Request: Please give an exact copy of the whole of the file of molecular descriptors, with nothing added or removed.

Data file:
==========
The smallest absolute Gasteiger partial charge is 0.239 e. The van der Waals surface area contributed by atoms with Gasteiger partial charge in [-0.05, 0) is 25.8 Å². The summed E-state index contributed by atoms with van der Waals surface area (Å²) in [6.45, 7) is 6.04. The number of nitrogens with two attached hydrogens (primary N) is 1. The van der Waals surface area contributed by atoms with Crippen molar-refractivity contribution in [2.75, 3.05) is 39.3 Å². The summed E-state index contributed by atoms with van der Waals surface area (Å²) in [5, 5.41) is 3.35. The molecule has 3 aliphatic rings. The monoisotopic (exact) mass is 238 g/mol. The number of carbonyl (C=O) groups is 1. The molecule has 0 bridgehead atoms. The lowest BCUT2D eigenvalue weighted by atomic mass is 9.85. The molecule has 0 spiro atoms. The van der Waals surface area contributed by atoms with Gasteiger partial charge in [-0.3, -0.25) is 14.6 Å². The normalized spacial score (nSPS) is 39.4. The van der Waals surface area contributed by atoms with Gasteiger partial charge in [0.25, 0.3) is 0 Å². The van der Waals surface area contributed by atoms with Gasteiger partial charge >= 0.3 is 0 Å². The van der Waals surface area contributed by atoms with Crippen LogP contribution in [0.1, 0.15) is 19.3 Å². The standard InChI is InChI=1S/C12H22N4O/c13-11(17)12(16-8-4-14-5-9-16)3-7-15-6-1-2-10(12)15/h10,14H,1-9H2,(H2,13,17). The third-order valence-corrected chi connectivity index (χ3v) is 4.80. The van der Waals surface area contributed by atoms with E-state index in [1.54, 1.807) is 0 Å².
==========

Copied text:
The smallest absolute Gasteiger partial charge is 0.239 e. The van der Waals surface area contributed by atoms with Gasteiger partial charge in [-0.05, 0) is 25.8 Å². The summed E-state index contributed by atoms with van der Waals surface area (Å²) in [6.45, 7) is 6.04. The number of nitrogens with two attached hydrogens (primary N) is 1. The van der Waals surface area contributed by atoms with Crippen molar-refractivity contribution in [2.75, 3.05) is 39.3 Å². The summed E-state index contributed by atoms with van der Waals surface area (Å²) in [5, 5.41) is 3.35. The molecule has 3 aliphatic rings. The monoisotopic (exact) mass is 238 g/mol. The number of carbonyl (C=O) groups is 1. The molecule has 0 bridgehead atoms. The lowest BCUT2D eigenvalue weighted by atomic mass is 9.85. The molecule has 0 spiro atoms. The van der Waals surface area contributed by atoms with Gasteiger partial charge in [-0.3, -0.25) is 14.6 Å². The normalized spacial score (nSPS) is 39.4. The van der Waals surface area contributed by atoms with Gasteiger partial charge in [0.25, 0.3) is 0 Å². The van der Waals surface area contributed by atoms with Gasteiger partial charge >= 0.3 is 0 Å². The van der Waals surface area contributed by atoms with Crippen LogP contribution in [0.1, 0.15) is 19.3 Å². The standard InChI is InChI=1S/C12H22N4O/c13-11(17)12(16-8-4-14-5-9-16)3-7-15-6-1-2-10(12)15/h10,14H,1-9H2,(H2,13,17). The third-order valence-corrected chi connectivity index (χ3v) is 4.80. The van der Waals surface area contributed by atoms with E-state index in [1.54, 1.807) is 0 Å².